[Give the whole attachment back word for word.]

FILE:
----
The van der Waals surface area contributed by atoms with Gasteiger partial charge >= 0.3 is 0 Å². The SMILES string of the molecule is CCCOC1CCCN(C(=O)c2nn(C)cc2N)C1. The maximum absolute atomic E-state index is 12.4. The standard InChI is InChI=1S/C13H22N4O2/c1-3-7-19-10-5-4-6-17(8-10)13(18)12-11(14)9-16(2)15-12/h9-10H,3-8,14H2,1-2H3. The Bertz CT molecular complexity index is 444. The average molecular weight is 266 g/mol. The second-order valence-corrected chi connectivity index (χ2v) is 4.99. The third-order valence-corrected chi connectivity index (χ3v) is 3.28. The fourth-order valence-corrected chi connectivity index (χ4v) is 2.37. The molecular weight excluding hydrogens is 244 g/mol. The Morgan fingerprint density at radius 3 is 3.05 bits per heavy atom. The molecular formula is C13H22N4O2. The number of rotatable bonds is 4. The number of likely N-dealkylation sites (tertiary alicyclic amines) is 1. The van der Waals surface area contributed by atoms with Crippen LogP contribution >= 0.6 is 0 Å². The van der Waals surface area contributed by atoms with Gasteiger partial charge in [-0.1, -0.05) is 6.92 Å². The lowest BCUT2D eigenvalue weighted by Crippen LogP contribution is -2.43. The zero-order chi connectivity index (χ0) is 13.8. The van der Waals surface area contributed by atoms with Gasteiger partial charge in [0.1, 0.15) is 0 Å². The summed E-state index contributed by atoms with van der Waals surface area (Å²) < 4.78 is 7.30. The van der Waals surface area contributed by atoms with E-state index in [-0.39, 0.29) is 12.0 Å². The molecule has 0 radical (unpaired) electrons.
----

The van der Waals surface area contributed by atoms with Gasteiger partial charge >= 0.3 is 0 Å². The SMILES string of the molecule is CCCOC1CCCN(C(=O)c2nn(C)cc2N)C1. The maximum absolute atomic E-state index is 12.4. The standard InChI is InChI=1S/C13H22N4O2/c1-3-7-19-10-5-4-6-17(8-10)13(18)12-11(14)9-16(2)15-12/h9-10H,3-8,14H2,1-2H3. The Bertz CT molecular complexity index is 444. The average molecular weight is 266 g/mol. The second-order valence-corrected chi connectivity index (χ2v) is 4.99. The third-order valence-corrected chi connectivity index (χ3v) is 3.28. The fourth-order valence-corrected chi connectivity index (χ4v) is 2.37. The molecular weight excluding hydrogens is 244 g/mol. The Morgan fingerprint density at radius 3 is 3.05 bits per heavy atom. The molecular formula is C13H22N4O2. The number of rotatable bonds is 4. The number of likely N-dealkylation sites (tertiary alicyclic amines) is 1. The van der Waals surface area contributed by atoms with Crippen LogP contribution >= 0.6 is 0 Å². The van der Waals surface area contributed by atoms with Gasteiger partial charge in [-0.1, -0.05) is 6.92 Å². The lowest BCUT2D eigenvalue weighted by Crippen LogP contribution is -2.43. The zero-order chi connectivity index (χ0) is 13.8. The van der Waals surface area contributed by atoms with Gasteiger partial charge in [0.1, 0.15) is 0 Å². The summed E-state index contributed by atoms with van der Waals surface area (Å²) < 4.78 is 7.30. The van der Waals surface area contributed by atoms with E-state index in [-0.39, 0.29) is 12.0 Å². The molecule has 0 radical (unpaired) electrons.